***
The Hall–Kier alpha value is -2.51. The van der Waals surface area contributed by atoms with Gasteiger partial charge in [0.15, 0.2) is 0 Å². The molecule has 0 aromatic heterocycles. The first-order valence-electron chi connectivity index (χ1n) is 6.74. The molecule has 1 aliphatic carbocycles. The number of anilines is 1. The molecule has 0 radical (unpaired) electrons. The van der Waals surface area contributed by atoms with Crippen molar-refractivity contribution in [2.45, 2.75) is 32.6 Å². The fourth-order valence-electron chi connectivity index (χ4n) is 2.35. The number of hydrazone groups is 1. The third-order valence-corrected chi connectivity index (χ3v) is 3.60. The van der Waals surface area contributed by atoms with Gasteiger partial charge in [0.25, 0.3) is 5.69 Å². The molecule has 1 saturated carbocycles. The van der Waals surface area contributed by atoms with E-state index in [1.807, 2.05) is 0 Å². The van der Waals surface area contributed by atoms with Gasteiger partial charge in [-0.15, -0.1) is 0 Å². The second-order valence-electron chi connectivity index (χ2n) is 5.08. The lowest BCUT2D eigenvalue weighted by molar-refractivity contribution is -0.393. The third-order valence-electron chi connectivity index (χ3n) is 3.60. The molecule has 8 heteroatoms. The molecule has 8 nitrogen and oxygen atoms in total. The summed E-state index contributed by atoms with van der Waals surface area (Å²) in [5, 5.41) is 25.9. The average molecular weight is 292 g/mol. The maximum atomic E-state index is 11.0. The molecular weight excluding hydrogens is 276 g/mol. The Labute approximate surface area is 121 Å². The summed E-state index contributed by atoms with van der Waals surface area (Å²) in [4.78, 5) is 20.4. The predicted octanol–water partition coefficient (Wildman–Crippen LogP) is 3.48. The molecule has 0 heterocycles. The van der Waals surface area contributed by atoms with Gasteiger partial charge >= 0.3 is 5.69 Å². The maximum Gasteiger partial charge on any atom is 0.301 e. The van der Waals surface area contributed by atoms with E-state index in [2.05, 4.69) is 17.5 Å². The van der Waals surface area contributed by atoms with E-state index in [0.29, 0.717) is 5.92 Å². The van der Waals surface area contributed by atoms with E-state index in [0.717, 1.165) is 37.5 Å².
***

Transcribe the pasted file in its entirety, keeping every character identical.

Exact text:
The Hall–Kier alpha value is -2.51. The van der Waals surface area contributed by atoms with Gasteiger partial charge in [0.15, 0.2) is 0 Å². The molecule has 0 aromatic heterocycles. The first-order valence-electron chi connectivity index (χ1n) is 6.74. The molecule has 1 aliphatic carbocycles. The number of anilines is 1. The molecule has 0 radical (unpaired) electrons. The van der Waals surface area contributed by atoms with Crippen molar-refractivity contribution in [2.45, 2.75) is 32.6 Å². The fourth-order valence-electron chi connectivity index (χ4n) is 2.35. The number of hydrazone groups is 1. The third-order valence-corrected chi connectivity index (χ3v) is 3.60. The van der Waals surface area contributed by atoms with Gasteiger partial charge in [0.25, 0.3) is 5.69 Å². The molecule has 1 saturated carbocycles. The van der Waals surface area contributed by atoms with E-state index in [1.807, 2.05) is 0 Å². The van der Waals surface area contributed by atoms with Gasteiger partial charge in [-0.15, -0.1) is 0 Å². The second-order valence-electron chi connectivity index (χ2n) is 5.08. The lowest BCUT2D eigenvalue weighted by molar-refractivity contribution is -0.393. The third-order valence-electron chi connectivity index (χ3n) is 3.60. The molecule has 8 heteroatoms. The molecule has 8 nitrogen and oxygen atoms in total. The summed E-state index contributed by atoms with van der Waals surface area (Å²) in [5, 5.41) is 25.9. The average molecular weight is 292 g/mol. The maximum atomic E-state index is 11.0. The molecular weight excluding hydrogens is 276 g/mol. The Labute approximate surface area is 121 Å². The summed E-state index contributed by atoms with van der Waals surface area (Å²) in [4.78, 5) is 20.4. The predicted octanol–water partition coefficient (Wildman–Crippen LogP) is 3.48. The molecule has 0 heterocycles. The van der Waals surface area contributed by atoms with Gasteiger partial charge >= 0.3 is 5.69 Å². The maximum Gasteiger partial charge on any atom is 0.301 e. The van der Waals surface area contributed by atoms with E-state index in [2.05, 4.69) is 17.5 Å². The van der Waals surface area contributed by atoms with E-state index in [0.29, 0.717) is 5.92 Å². The van der Waals surface area contributed by atoms with E-state index in [0.717, 1.165) is 37.5 Å².